Is someone killing the gods in New York…?
Manhattan has many secrets. Some are older than the city itself.
Winter in New York: snow falls, lights twinkle, and a very disgruntled Selene DiSilva prowls the streets, knowing that even if she doesn’t look for trouble, it always finds her.
When a dead body is discovered sprawled atop Wall Street’s iconic Charging Bull statue, it’s up to Selene to hunt down the perpetrators. Her ancient skills make her the only one who can track a conspiracy that threatens the very existence of the gods, Selene — once known as Artemis — among them.
Jordanna Max Brodsky’s debut novel, The Immortals was a great surprise last year: it brilliantly blended Greek mythology and crime fiction, imaginatively updating the former. It was one of my favourite novels of 2016. Winter of the Gods builds on the new mythology, and offers the gods a new, deadly challenge.
Much of what I liked in The Immortals returns in this second novel: Brodsky really knows her mythology, and she weaves it brilliantly into the story. While there are moments of explanation, it never felt like a clunky info-dump. The author does some great deep-diving into the myths and legends, picking up on some lesser-known (but just as interesting) facets of either the gods or their experiences. A couple of different gods get more attention in this novel — especially Hephaestus (or “Flint”, as he’s going by these days) who is one of my favourites, as well as Eros and Mercury (to name only three). Each one brings something new to the table, and I definitely enjoyed the way Brodsky has brought them into the 21st century. There’s some good action, too. Unlike the first novel, I think there is more set-up for expanding the series further (please let there be more!).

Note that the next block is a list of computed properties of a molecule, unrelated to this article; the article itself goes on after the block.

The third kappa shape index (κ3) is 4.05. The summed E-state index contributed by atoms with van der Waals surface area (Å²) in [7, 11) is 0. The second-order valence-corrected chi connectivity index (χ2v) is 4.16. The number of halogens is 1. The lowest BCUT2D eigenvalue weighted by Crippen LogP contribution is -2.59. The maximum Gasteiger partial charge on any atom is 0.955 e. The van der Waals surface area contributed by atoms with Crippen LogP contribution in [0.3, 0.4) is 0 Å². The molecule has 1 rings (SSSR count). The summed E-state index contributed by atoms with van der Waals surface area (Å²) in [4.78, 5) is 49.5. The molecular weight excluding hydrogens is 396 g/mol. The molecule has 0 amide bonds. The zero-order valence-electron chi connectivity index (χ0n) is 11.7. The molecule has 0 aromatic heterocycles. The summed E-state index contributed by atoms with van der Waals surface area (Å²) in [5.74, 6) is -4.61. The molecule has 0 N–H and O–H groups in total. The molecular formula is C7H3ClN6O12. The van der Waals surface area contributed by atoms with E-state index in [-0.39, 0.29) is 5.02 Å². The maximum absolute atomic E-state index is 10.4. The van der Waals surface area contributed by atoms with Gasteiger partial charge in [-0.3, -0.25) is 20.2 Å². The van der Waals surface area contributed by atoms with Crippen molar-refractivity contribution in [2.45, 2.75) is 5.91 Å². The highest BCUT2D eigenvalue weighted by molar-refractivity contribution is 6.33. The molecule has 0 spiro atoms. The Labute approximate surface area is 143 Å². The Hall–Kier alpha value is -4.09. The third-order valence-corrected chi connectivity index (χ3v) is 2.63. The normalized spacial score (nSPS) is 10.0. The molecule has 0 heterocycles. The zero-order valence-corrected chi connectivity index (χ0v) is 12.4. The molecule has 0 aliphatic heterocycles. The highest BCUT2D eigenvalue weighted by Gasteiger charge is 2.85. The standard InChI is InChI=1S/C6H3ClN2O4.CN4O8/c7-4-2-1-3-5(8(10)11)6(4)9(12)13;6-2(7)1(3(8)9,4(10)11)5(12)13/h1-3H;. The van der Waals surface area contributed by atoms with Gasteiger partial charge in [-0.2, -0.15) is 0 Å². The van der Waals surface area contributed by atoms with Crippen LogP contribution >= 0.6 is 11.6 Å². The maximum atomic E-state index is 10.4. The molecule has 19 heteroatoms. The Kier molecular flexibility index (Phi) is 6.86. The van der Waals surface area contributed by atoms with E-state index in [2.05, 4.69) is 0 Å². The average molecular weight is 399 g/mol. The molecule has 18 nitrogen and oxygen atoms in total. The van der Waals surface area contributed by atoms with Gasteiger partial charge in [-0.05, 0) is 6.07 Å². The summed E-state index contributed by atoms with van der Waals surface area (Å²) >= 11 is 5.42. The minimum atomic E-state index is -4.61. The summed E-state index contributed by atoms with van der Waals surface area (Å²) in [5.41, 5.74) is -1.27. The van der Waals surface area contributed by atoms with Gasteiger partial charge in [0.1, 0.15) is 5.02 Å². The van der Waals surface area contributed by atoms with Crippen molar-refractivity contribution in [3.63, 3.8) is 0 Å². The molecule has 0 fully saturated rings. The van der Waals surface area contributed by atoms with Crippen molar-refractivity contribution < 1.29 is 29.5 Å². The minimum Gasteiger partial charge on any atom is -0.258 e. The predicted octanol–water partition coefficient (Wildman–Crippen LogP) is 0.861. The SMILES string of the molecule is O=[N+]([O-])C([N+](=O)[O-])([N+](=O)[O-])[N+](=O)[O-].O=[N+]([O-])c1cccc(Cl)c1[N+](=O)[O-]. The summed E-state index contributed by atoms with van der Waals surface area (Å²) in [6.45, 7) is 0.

That being said, while I enjoyed the novel, and the mystery at its heart, Winter of the Gods didn’t feel quite as smooth or assured as The Immortals. The momentum wasn’t as smooth, and there were times when I felt the novel was being stretched out. Also, Selene and Theo’s relationship wasn’t as convincing this time around. I understand that there was a reason for this (Artemis was the Chaste One, after all), but at times it felt forced and unrealistic, even unnatural. In fact, Selene seemed less-well drawn and less-developed in general, this time around. A character not as strong as in the first book. This was a little disappointing. Other character interactions and relationships were more natural and interesting. The antagonists were a good example of a long-gestating conspiracy cult (I figured out the twist shortly before it was revealed, although I’d had an inkling earlier on due to just a smidge of telegraphing).
Overall, this is a good, if imperfect, follow-up to the highly recommended The Immortals. If you are a fan of the first novel, I think you’ll find much to like in this: plenty of mythology, interesting characters, some mystery, and a pretty engaging story.
Also on CR: Review of The Immortals